Fr. John Hunwicke
In the relationship between the Holy See and the SSPX, there is one enormous fundamental problem, which is so obvious that few people mention it. As a member of an Ordinariate, Benedict XVI’s other and successful ecumenical endeavour, I have a natural interest in this question and pray for its resolution. That is the locus standi from which I ask the following question.
SSPX and the Vatican … is this a matter of Ecumenism or of Church Discipline? Is the SSPX a group of beloved Separated Brethren with whom we Catholics should, in accordance with the mandate of Vatican II, strain every sinew to secure unity … because, with their immensely rich spirituality, they have so much to offer the Catholic Church; or is it merely a portion of the Latin Church in an irregular canonical situation which needs to be thoroughly bashed around the head, like the Franciscans of the Immaculate, until it abjectly grovels?
Both the Holy See and the SSPX in effect conspire to ensure that the second model applies; Rome, because of her natural inclination to exercise control over the Latin Church; the SSPX, because it believes itself to be, not only part of the Latin Church, but even its only truly healthy and doctrinally sound part.
But what if Rome, at least, were to try the first model? Suppose they were to treat the ‘problems’ which the SSPX has with Vatican II in the same way that Rome treats the ‘problems’ of the ‘Nestorians’ or ‘Monophysites’? With them, Rome is happy to the point of euphoria about securing Christological agreements, without demanding explicit acceptance of Ephesus or Chalcedon. Or take the Anglicans, who, without accepting the actual words of Trent, were told by dicasteries including the CDF that the last document (‘Clarifications’) in the Eucharistic section of the ARCIC process meant that ‘no further work’ was necessary on that matter? Or, to put it differently: If the only obstacle between Rome and the Russian and Greek Churches were Dignitatis humanae, would Rome really insist that no further progress would be possible without explicit submission by the Orthodox both to that Conciliar document and to ‘the entire post-Conciliar Magisterium’?
(Come to think of it, given the affection Greek and Russian hierarchs have for the concept of the Orthodox State, Byzantium redivivum, that last little fantasy of mine is a not-so-totally-inconceivable scenario. Have you read about the latest proposed change to the Russian constitution? Might it be amusing to get the Pontifical Council for Christian Unity to ask the venerable communities of the Holy Mountain to produce a doctrinal commentary on Dignitatis humanae which could then be the basis for dialogue between the Vatican and the SSPX?)
The Curial bureaucrats, then, are trying both to have their cake and to eat it. When it suits them, they will treat SSPX as disobedient subjects rather than as Separated Brethren. But when the exigencies of the polemics require it, as they did towards the end of last year, they talk about the SSPX as being in schism, or even being in some imprecise sense excommunicate. But they would do well to think carefully about the implications of such assessments for the status of the dialogue. Because if members of SSPX are excommunicate schismatics, then they qualify for the treatment which Unitatis redintegratio prescribed for Separated Brethren.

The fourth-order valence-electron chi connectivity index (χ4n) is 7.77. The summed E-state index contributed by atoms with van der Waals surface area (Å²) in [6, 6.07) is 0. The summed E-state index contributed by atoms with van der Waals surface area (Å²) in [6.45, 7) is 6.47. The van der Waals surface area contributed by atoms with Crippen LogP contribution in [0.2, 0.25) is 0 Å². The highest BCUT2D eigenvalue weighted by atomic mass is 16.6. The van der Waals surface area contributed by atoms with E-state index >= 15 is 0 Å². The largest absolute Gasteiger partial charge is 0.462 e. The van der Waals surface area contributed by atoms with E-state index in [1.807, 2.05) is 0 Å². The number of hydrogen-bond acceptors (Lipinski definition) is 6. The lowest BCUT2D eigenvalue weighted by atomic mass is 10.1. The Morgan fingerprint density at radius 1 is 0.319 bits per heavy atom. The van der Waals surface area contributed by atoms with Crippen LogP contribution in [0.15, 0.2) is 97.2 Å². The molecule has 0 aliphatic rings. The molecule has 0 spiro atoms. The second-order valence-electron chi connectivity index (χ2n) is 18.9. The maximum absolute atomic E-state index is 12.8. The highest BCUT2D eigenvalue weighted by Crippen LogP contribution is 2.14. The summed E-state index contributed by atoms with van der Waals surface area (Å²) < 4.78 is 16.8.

Or, to put the same point (again) differently: Is it really Vatican policy to wait a millennium or half a millennium for Time to solidify and make ever more bitter the break between Rome and the SSPX, and, once the breach is sufficiently long-term, acrimonious, and definitive, then finally, but only then, to move on to all the sentimental and cuddly rituals of the Open-Arms Dear-Sister-Churches part of the ecumenical process? I know there is an old saw about Rome thinking in terms of centuries … but can that really be the plan?
Is there a plan?
To be concluded.
 was for nearly three decades at Lancing College; where he taught Latin and Greek language and literature, was Head of Theology, and Assistant Chaplain. He has served three curacies, been a Parish Priest, and Senior Research Fellow at Pusey House in Oxford. He is now incardinated into the Personal Ordinariate of our Lady of Walsingham.
 There is also a pastoral and canonical aspect to this. Anti-SSPX writers commonly assert that SSPX marriages are invalid. But if SSPX is outside the Church, then they are as valid as Methodist or Lutheran marriages. And absolutions are as valid as Vatican praxis deems Orthodox absolutions to be. Wouldn’t it, anyway, be an admirable pastoral gesture in Unity Week for Rome to concede jurisdiction in these matters to SSPX priests and issue a sanatio of all previous SSPX marriages? It would have same bigness, the same generosity, as the remission of the excommunications by Benedict XVI.
Originally posted by Liturgical Notes.